Seeing the light

One day, after about nine months had passed, SiFu Lok Yiu made me do sticky hands with the other students. All of my Kung Fu brothers beat me up badly, even the junior students. All the other students were learning new things while I was left behind.

The time I spent at the school doing the basics allowed me time to reflect and see how respected SiFu Lok Yiu was by his students and members of the community. People only had positive things to say about him. His students would return to the school with stories of winning the sparring matches they had been in. These stories fascinated me. In addition, the newfound popularity of Bruce Lee and the fact that he was part of our Wing Chun family made him like an Idol to us. All of this contributed to my growing interest in Wing Chun.

It was then that that realization dawned on me. As my fellow classmates were working hard to learn and progress, I was fooling around, getting punished and therefore denied the chance to progress with them. I realized what a great lesson SiFu Lok Yiu was teaching me. He was punishing me for being disrespectful and ignorant, and out of this punishment I saw that Chinese Martial Arts was really something special. It was not just the theory of fighting, but a philosophy based on discipline and dedication.

I realized that I had a good teacher in a great Martial Art system. Now I had a chance to change my ways. I became eager and sincere. I started to do things without being asked, out of appreciation and my newfound sense of pride and work ethic.

A new beginning

I decided to learn Wing Chun by spending more time and effort to work hard and diligently. SiFu Lok Yiu continued to make me do long arduous drills, but now I was willing to work hard, and trained in earnest.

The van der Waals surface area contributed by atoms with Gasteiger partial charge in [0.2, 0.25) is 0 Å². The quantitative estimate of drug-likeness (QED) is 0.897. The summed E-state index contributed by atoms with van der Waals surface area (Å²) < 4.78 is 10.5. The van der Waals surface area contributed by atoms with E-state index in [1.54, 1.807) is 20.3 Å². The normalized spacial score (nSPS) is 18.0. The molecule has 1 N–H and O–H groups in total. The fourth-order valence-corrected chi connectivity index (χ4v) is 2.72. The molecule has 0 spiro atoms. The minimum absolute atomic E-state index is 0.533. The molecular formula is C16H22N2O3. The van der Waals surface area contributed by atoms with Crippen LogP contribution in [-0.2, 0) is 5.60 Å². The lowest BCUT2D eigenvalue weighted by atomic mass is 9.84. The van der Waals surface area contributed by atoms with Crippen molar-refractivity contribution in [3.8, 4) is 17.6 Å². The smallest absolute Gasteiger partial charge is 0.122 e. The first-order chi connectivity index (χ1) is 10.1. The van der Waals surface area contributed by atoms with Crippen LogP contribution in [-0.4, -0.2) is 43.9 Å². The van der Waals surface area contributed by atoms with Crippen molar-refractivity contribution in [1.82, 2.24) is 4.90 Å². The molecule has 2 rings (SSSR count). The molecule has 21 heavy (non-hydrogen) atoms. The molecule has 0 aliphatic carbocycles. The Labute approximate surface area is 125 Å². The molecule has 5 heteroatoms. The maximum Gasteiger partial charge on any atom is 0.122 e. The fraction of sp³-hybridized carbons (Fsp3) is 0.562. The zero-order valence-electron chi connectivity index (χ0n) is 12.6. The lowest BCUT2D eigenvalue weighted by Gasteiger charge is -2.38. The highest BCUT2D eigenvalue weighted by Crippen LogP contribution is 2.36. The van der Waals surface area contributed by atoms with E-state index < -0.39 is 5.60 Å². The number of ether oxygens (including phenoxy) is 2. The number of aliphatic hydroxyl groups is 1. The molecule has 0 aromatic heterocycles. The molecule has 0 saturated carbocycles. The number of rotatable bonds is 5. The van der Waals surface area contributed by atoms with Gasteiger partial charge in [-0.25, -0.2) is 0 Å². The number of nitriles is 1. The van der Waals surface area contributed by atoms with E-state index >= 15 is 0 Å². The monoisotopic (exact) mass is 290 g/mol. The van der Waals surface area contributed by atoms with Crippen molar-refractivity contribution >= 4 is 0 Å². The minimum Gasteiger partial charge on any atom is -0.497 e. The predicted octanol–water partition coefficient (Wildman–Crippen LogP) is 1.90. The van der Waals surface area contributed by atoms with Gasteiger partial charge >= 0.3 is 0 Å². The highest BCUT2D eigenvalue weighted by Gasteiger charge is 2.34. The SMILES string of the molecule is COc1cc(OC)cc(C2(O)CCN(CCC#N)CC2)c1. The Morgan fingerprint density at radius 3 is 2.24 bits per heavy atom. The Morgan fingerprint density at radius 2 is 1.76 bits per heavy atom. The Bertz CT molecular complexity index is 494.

SiFu made me train for months on just defense while others would attack me and I was not allowed to attack back. Then I trained for months on offense without being allowed to actually hit my opponent. This taught me control. I used to be the one that had always been beaten badly in Chi Sau training. However, I made my decision and told myself that in one year, I would defeat everyone in Chi Sau training.

I trained hard every day for at least 5 to 6 hours. Sometimes I would even sleep on the wooden benches at the school using my kung fu shoes and clothes as a pillow. I was determined to work as hard as I could to achieve my goal.

Many of my Kung Fu brothers were really instrumental with my training. There were three elder students in particular with whom I trained -  Poon Tung, Lee Wah Chek and Chung Kwok Wing. There were also three senior students, Kong Keung, Kwan Keung and Lo Chi Lai, who were already teaching elsewhere but came to SiFu Lok Yiu’s school occasionally to help me practice. Another was Pang Kam Fat, a high ranking police detective. He was a student of Grandmaster Yip Man, and one of Bruce Lee’s classmates in the early 1950’s. I am truly grateful to all of these people for their patience and guidance.

After two and a half years of training, my foundation was very strong and SiFu made me his assistant instructor. I helped him teach wherever he needed me to. His main school was located in Kowloon, on the eighth floor of 659 Shanghai Street. SiFu also had two other branch schools, one of which was at my home in Kowloon City on the first floor of 50 Nga Tsin Wai road. (This has since been donated to Grandmaster Yip Man’s eldest son Yip Chun, for the Yip Man Wing Chun Martial Arts Association Ltd. Headquarters). The other branch school was located in Wanchai, Hong Kong.

Deeper Understanding

SiFu Lok Yiu’s opinion of me improved as time went by. One day, he took me aside to give me a demonstration. He sat in his horse and raised one leg with the knee close to his chest as if about to kick and said, “Try and move my leg.” So I grabbed his leg and pulled but I could not move it. I tried to push his leg but it still would not budge. I used my entire body weight and full power but still I could not move him. His horse was like a rock. I was truly amazed. I realized that SiFu really had something special in his martial arts training. I also understood his lesson; I had a long journey ahead of me.